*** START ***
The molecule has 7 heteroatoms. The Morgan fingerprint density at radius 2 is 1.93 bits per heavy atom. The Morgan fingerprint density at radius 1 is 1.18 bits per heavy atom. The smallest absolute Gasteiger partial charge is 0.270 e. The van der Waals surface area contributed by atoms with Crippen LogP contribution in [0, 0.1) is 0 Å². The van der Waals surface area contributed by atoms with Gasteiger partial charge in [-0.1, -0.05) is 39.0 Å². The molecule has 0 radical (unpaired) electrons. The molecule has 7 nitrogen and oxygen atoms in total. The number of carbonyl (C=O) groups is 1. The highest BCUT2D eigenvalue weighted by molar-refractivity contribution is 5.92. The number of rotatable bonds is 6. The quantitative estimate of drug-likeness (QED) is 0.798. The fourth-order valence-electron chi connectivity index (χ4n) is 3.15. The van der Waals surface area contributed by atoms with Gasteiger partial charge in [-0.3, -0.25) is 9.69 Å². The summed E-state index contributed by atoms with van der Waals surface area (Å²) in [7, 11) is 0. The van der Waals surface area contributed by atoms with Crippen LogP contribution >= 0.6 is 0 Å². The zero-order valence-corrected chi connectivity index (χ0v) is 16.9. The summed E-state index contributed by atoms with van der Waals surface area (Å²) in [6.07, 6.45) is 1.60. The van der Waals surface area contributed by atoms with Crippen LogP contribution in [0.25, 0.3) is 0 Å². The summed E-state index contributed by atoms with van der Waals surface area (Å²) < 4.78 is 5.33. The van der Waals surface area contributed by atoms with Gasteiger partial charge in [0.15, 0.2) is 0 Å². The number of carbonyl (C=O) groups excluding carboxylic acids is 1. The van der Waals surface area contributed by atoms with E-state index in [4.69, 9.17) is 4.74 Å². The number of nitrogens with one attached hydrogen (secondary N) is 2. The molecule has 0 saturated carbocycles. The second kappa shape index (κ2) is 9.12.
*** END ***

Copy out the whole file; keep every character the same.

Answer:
The molecule has 7 heteroatoms. The Morgan fingerprint density at radius 2 is 1.93 bits per heavy atom. The Morgan fingerprint density at radius 1 is 1.18 bits per heavy atom. The smallest absolute Gasteiger partial charge is 0.270 e. The van der Waals surface area contributed by atoms with Crippen LogP contribution in [0, 0.1) is 0 Å². The van der Waals surface area contributed by atoms with Gasteiger partial charge in [-0.1, -0.05) is 39.0 Å². The molecule has 0 radical (unpaired) electrons. The molecule has 7 nitrogen and oxygen atoms in total. The number of carbonyl (C=O) groups is 1. The highest BCUT2D eigenvalue weighted by molar-refractivity contribution is 5.92. The number of rotatable bonds is 6. The quantitative estimate of drug-likeness (QED) is 0.798. The fourth-order valence-electron chi connectivity index (χ4n) is 3.15. The van der Waals surface area contributed by atoms with Gasteiger partial charge in [-0.3, -0.25) is 9.69 Å². The summed E-state index contributed by atoms with van der Waals surface area (Å²) in [7, 11) is 0. The van der Waals surface area contributed by atoms with Crippen LogP contribution >= 0.6 is 0 Å². The zero-order valence-corrected chi connectivity index (χ0v) is 16.9. The summed E-state index contributed by atoms with van der Waals surface area (Å²) in [6.07, 6.45) is 1.60. The van der Waals surface area contributed by atoms with Crippen LogP contribution in [0.25, 0.3) is 0 Å². The summed E-state index contributed by atoms with van der Waals surface area (Å²) < 4.78 is 5.33. The van der Waals surface area contributed by atoms with Gasteiger partial charge in [0.15, 0.2) is 0 Å². The number of carbonyl (C=O) groups excluding carboxylic acids is 1. The van der Waals surface area contributed by atoms with E-state index in [4.69, 9.17) is 4.74 Å². The number of nitrogens with one attached hydrogen (secondary N) is 2. The molecule has 0 saturated carbocycles. The second kappa shape index (κ2) is 9.12.